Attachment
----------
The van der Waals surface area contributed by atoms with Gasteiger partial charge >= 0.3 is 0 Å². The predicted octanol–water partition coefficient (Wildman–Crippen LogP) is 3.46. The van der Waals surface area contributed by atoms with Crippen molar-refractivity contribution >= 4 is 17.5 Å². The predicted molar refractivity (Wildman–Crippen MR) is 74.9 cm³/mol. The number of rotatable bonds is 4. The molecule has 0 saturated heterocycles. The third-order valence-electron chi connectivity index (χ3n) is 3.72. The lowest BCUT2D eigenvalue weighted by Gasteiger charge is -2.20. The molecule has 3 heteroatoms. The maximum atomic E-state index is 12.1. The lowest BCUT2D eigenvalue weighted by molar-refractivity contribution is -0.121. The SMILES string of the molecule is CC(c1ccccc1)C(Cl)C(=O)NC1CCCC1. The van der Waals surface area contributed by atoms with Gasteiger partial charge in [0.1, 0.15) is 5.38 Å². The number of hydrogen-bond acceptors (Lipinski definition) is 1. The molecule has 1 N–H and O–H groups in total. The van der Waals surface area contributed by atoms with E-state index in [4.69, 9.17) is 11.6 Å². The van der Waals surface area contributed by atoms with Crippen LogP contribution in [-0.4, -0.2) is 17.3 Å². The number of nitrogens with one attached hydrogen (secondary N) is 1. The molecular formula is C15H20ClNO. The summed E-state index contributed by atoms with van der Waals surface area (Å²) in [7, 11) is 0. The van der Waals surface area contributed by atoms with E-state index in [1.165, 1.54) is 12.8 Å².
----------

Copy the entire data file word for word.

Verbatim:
The van der Waals surface area contributed by atoms with Gasteiger partial charge >= 0.3 is 0 Å². The predicted octanol–water partition coefficient (Wildman–Crippen LogP) is 3.46. The van der Waals surface area contributed by atoms with Crippen molar-refractivity contribution >= 4 is 17.5 Å². The predicted molar refractivity (Wildman–Crippen MR) is 74.9 cm³/mol. The number of rotatable bonds is 4. The molecule has 0 saturated heterocycles. The third-order valence-electron chi connectivity index (χ3n) is 3.72. The lowest BCUT2D eigenvalue weighted by Gasteiger charge is -2.20. The molecule has 3 heteroatoms. The maximum atomic E-state index is 12.1. The lowest BCUT2D eigenvalue weighted by molar-refractivity contribution is -0.121. The SMILES string of the molecule is CC(c1ccccc1)C(Cl)C(=O)NC1CCCC1. The van der Waals surface area contributed by atoms with Gasteiger partial charge in [0.1, 0.15) is 5.38 Å². The number of hydrogen-bond acceptors (Lipinski definition) is 1. The molecule has 1 N–H and O–H groups in total. The van der Waals surface area contributed by atoms with E-state index in [4.69, 9.17) is 11.6 Å². The van der Waals surface area contributed by atoms with Crippen LogP contribution in [-0.4, -0.2) is 17.3 Å². The number of nitrogens with one attached hydrogen (secondary N) is 1. The molecular formula is C15H20ClNO. The summed E-state index contributed by atoms with van der Waals surface area (Å²) in [7, 11) is 0. The van der Waals surface area contributed by atoms with E-state index in [1.165, 1.54) is 12.8 Å².